In the third session – The way forward: bolstering mobility, updating skills, sharing responsibilities – panellists explored options to strengthen the capacity of the continent to make the most of its greatest resource, its human capital, and ensure no one if left behind.
Arancha González, Executive Director of the International Trade Centre, said: “The countries where mobility works are the countries which manage mobility, that don’t leave mobility purely to market forces…We have to recognise that migrants are often different – different in religion, culture, colour, sexual preference – this also needs to be discussed and managed. Mobility introduces diversity and diversity means strength.”
Festus Mogae, former President of Botswana and 2008 Ibrahim Laureate, stressed the importance of responsible leadership in managing migration. “African leaders and governments should go out of their way to explain to their populations that migrants often benefit the countries into which they migrate, correcting the misperception that migrants are taking local jobs.”
Closing the session, Oumar Seydi, Africa Director of the Bill & Melinda Gates Foundation, highlighted the challenge of population growth. “The elephant in the room is family planning. If you look at the data, you see that the countries with the highest population growth have also tended to be the poorest ones. In our experience, investing in family planning is one of the most effective tools that countries have to break the poverty cycle. It enables women to plan their futures and fulfil their potential.”
The 2019 Ibrahim Governance Weekend opened with a Leadership Ceremony, celebrating progress in African leadership and governance. The evening featured a special tribute to Kofi Annan, reflecting on the legacy he left and the inspiration he continues to be. Thoughts and memories were shared by, among others: Mo Ibrahim, Chairman of the Mo Ibrahim Foundation; H.E. Amina J. Mohammed, Deputy Secretary-General of the United Nations; Kojo Annan; Mark Malloch-Brown, former United Nations Deputy Secretary-General; and Bono.
Addressing over 1,200 guests, President Alassane Ouattara of Ivory Coast said: “Kofi Annan was more than a friend of Côte d’Ivoire, he was the son of our country and a brother who shared our pain. The name of Kofi Annan is tightly linked to the return of peace and security in our country. He was determined not to let our country sink and did not hesitate to use the full authority of the United Nations and his exceptional ability for negotiation. This nation owes him a lot.”
The weekend wrapped up with a star-studded music concert at the Palais de la Culture featuring some of Côte d’Ivoire’s and Africa’s biggest stars, including: Fally Ipupa, Youssou N’Dour, Serge Beynaud and Safarel Obiang. Addressing the crowd of young Ivorians, Mo Ibrahim said: “You are the future”.
The 2019 Ibrahim Forum discussed latest findings from the Ibrahim Forum Report, including:
· In 2017, migrants represented only 3.4 per cent of the global population, a marginal increase from 2.9 per cent in 1990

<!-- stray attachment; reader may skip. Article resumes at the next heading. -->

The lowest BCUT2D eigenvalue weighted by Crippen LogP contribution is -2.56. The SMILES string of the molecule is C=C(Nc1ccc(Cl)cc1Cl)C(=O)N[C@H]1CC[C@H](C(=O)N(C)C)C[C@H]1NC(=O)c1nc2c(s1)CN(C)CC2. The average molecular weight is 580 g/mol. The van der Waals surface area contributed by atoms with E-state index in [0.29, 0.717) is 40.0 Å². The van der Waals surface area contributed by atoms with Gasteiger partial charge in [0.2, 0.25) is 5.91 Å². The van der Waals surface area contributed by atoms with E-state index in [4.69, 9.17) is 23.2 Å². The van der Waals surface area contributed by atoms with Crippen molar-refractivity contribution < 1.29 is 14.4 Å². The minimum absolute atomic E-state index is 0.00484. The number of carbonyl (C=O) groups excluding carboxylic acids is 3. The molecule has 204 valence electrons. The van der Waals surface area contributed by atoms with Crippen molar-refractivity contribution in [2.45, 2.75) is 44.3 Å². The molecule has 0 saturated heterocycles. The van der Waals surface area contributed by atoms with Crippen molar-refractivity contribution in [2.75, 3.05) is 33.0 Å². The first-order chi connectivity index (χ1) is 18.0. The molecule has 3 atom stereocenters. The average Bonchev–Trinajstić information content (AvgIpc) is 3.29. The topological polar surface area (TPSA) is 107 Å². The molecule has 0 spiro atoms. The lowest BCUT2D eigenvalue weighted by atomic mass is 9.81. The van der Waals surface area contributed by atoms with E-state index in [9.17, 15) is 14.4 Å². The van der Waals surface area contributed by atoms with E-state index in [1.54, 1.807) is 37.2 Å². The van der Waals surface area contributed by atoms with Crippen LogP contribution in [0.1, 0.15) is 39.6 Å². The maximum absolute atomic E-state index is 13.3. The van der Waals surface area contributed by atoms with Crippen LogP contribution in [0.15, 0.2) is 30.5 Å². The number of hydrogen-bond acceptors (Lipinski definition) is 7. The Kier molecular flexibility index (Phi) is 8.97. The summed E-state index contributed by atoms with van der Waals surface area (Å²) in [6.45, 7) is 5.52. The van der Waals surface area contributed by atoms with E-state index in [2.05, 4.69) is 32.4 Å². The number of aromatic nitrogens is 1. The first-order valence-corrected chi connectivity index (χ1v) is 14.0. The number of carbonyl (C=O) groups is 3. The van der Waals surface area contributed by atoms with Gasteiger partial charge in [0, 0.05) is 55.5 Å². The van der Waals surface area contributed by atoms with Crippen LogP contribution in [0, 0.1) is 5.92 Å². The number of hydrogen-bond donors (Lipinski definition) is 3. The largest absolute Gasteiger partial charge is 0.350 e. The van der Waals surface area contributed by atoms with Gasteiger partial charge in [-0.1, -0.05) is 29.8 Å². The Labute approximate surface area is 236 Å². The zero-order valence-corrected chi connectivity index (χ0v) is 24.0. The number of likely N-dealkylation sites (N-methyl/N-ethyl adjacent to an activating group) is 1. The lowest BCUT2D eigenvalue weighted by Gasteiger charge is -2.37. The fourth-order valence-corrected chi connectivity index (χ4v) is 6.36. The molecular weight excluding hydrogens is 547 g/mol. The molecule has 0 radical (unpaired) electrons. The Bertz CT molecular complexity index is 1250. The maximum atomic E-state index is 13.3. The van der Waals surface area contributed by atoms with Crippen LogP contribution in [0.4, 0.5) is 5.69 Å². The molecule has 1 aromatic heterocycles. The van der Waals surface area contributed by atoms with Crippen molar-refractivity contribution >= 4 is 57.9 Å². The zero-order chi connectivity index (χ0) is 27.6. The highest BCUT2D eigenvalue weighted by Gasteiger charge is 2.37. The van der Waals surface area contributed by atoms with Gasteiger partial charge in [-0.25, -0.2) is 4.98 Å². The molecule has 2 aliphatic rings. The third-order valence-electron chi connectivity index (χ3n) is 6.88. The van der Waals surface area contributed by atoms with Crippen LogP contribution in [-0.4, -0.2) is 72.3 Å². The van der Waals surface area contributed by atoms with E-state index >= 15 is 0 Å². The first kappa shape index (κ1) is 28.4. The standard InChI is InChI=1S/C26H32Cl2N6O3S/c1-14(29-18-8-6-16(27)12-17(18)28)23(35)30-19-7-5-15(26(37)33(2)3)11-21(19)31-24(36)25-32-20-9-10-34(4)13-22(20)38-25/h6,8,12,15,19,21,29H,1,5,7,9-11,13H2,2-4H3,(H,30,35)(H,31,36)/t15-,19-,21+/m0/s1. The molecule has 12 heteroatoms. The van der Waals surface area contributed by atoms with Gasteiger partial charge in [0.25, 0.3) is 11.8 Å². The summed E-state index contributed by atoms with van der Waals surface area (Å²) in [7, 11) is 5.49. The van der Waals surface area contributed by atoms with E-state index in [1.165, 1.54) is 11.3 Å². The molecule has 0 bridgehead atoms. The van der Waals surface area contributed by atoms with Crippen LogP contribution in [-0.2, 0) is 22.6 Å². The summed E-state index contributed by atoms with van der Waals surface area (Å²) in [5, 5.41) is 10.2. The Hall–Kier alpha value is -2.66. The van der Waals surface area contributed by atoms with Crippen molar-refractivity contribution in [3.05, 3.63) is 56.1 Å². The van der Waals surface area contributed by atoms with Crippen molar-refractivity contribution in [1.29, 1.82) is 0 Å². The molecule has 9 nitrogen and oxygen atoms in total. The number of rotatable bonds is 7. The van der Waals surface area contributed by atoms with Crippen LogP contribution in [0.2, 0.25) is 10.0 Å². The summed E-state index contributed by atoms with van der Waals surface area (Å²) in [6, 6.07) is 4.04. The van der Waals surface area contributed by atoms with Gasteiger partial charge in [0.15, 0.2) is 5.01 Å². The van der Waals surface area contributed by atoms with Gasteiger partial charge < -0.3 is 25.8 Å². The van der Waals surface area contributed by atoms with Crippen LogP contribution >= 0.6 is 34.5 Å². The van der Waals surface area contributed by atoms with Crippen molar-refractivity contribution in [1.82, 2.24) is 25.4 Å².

· African migrants in 2017 amounted to 2.9 per cent of the continent’s population
· African migrations represented around 14 per cent of the global migrant population, much less than Asia and Europe’s shares (41 per cent and 24 per cent) in 2017
· In 2017, the top ten bilateral corridors in Africa accounted for less than the single bilateral corridor between Mexico and the US
· Africa itself hosts a growing part of the global migrant population (+67 per cent since 2000)
· Rwanda is the third most welcoming country to migrants at a world level. Egypt is the least accepting on the continent
· More than 70 per cent of sub-Saharan African migrants move within the continent
· South Africa receives the largest share of African migrants, followed by Côte d’Ivoire and Uganda
· Almost 80 per cent of African migrants are driven by the hope for better economic or social prospects
· Migrants spend approximately 85 per cent of their incomes in their destination country
· The estimated contribution of migrants to local GDPs is estimated at 19 per cent in Côte d’Ivoire, 13 per cent in Rwanda and 9 per cent in South Africa.
· Insecurity is not the major factor for African migrations: in 2017, refugees accounted for only around 20 per cent of African migrants
· Almost 90 per cent of African refugees stay within the continent
· Italy, Germany and France altogether host less than 4 per cent of African refugees
· Around 60 per cent of Africa’s population is currently less than 25 years old, and more than a third is aged between 15-34
· Between 2019 and 2100, Africa’s youth is expected to grow by 181.4 per cent, while Europe’s will shrink by 21.4 per cent and Asia’s by 27.7 per cent
· Only half of those who would qualify for lower secondary education in sub-Saharan Africa, are enrolled
· The average match between education and skills needed by businesses is worse in Africa than in the rest of the world
· Unemployment is considered by far the most important problem by African youth
· In Egypt, Ghana, Morocco, Nigeria and South Africa at least 75 per cent of the youth think that their governments do not care about their needs.